I suggest that the key relationship that needs to be examined to think through the liberal-democratic contradiction and the role of sedition within this matrix in India is one between liberalism and nationalism. It is this relationship that holds the key to an analytical understanding of why sedition has survived in India in its colonial form. Scholars of the nature and evolution of liberalism in India have noted that liberalism in India came on the shoulders of nationalism (Khilnani 1979; Bhargava 2018). In her essay on the various forms of Indian liberalisms, Rochana Bajpai demonstrates that key episodes of nationalist politics in India invoked classical liberal values: freedom from arbitrary arrest, right to vote, freedom of speech for press, etc (Bajpai 2012). Yet, where nationalism so required, classical liberal principles were recast, like in the choice of economic protectionism over free trade in the decade following independence. In the trajectory of Indian democracy nationalism could trump liberal principles, but not the other way around. In fact, politics in India today is the most intense period of nationalism trumping over liberal values. In the first few decades of Indian independence, sedition was a tool to manage the contradictory impulses, on the one hand of a commitment to democracy and on the other to secure the territorial unity of India as a nation.

Today with the triumph of a certain form of cultural nationalism (in the popular public opinions at least), sedition continues to be deployed frequently despite the fact that liberalism as one of the contradictory sides is significantly weak. In my opinion, it is the antecedent compatibility of nationalism and liberalism that fuels the subsequent antagonism between the two sides of liberalism and democracy in Indian politics.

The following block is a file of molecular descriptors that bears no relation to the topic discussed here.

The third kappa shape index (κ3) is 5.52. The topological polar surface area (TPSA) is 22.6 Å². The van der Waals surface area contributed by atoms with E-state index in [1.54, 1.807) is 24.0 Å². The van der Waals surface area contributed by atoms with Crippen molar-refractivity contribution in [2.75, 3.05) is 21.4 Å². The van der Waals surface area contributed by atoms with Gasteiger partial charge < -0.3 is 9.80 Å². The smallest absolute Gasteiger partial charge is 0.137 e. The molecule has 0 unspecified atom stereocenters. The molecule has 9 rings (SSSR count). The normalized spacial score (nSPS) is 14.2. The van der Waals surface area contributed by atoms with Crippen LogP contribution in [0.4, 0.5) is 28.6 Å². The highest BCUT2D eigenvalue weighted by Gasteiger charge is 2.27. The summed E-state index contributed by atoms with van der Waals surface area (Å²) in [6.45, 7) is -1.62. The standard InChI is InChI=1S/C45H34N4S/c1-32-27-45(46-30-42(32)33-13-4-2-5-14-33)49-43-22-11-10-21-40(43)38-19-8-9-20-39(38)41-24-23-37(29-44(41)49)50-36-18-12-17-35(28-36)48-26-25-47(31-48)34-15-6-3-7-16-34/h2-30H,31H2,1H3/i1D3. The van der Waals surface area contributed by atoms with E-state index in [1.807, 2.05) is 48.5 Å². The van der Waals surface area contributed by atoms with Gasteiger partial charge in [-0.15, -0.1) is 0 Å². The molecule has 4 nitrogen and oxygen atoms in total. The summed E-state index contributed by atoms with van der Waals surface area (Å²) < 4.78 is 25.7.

The above observations were possible only because Singh has put together a rigorous, scholarly and interdisciplinary narration of sedition in Indian politics. It is a book that encourages its readers to engage with its subject matter. The detailed account of the history and practice of sedition would be of special relevance to those who are interested in
focusing on sedition within the larger galaxy of similar security and anti-terror laws. More broadly, the book would be of much value to students of history, politics, law, and journalism. Academically, the book paves the way to think through the nature of the Indian democracy, and politically it strengthens the grounds on which academics and activists have often repeated the demand to repeal Section 124A from the IPC.

References

Bajpai, Rochana (2012): “Liberalisms in India: A Sketch,” Liberalism as Ideology: Essays in Honour of Michael Freeden, Ben Jackson and Marc Stears (eds), Oxford: Oxford University Press.

Bhatia, Gautam (2016): Offend, Shock, or Disturb: Free Speech under the Indian Constitution, Delhi: Oxford University Press. 

Bhargava, Rajeev (2018): “A Moment for Indian Liberalism,” Hindu, 4 February, https://www.thehindu.com/opinion/columns/a-moment-for-indianliberalism/a....

Chatterjee, Partha (1986): Nationalist Thought and the Colonial World: A Derivative Discourse? London, UK: Third World Books.

— (2007): “Democracy and Economic Transformation in India,” R R Kale Memorial Lecture, Gokhle Institute of Politics and Economics.

Frankel, Francine (1979): India’s Political Economy 1947–2004: The Gradual Revolution, Princeton University Press.

Kaviraj, Sudipta (1997): “A Critique of the Passive Revolution,” State and Politics in India, Partha Chatterjee (ed), New Delhi: Oxford University Press.

— (2010): “A State of Contradictions: The Post-Colonial State in India,” The Imaginary Institution of India: Politics and Ideas, New York: Columbia University Press.

Khilnani, Sunil (1979): The Idea of India, New Delhi: Penguin.

Liang, Lawrence (2016): “Free Speech and Expression,” The Oxford Handbook of the Indian Constitution, Sujit Choudhry, Madhav Khosla, Pratap Bhanu Mehta and Lawrence Liang (eds), Oxford: Oxford Univerity Press.

Mehta, Pratap Bhanu (2018): “Blame it on the Liberals,” Indian Express, 28 June, https://indianexpress.com/article/opinion/columns/blame-it-on-the-libera....

Narrain, Siddharth (2011): “‘Disaffection’ and the Law: The Chilling Effect of Sedition Laws in India,” Economic & Political Weekly, Vol 46, No 8, pp 33–37.

Updated On : 9th Aug, 2019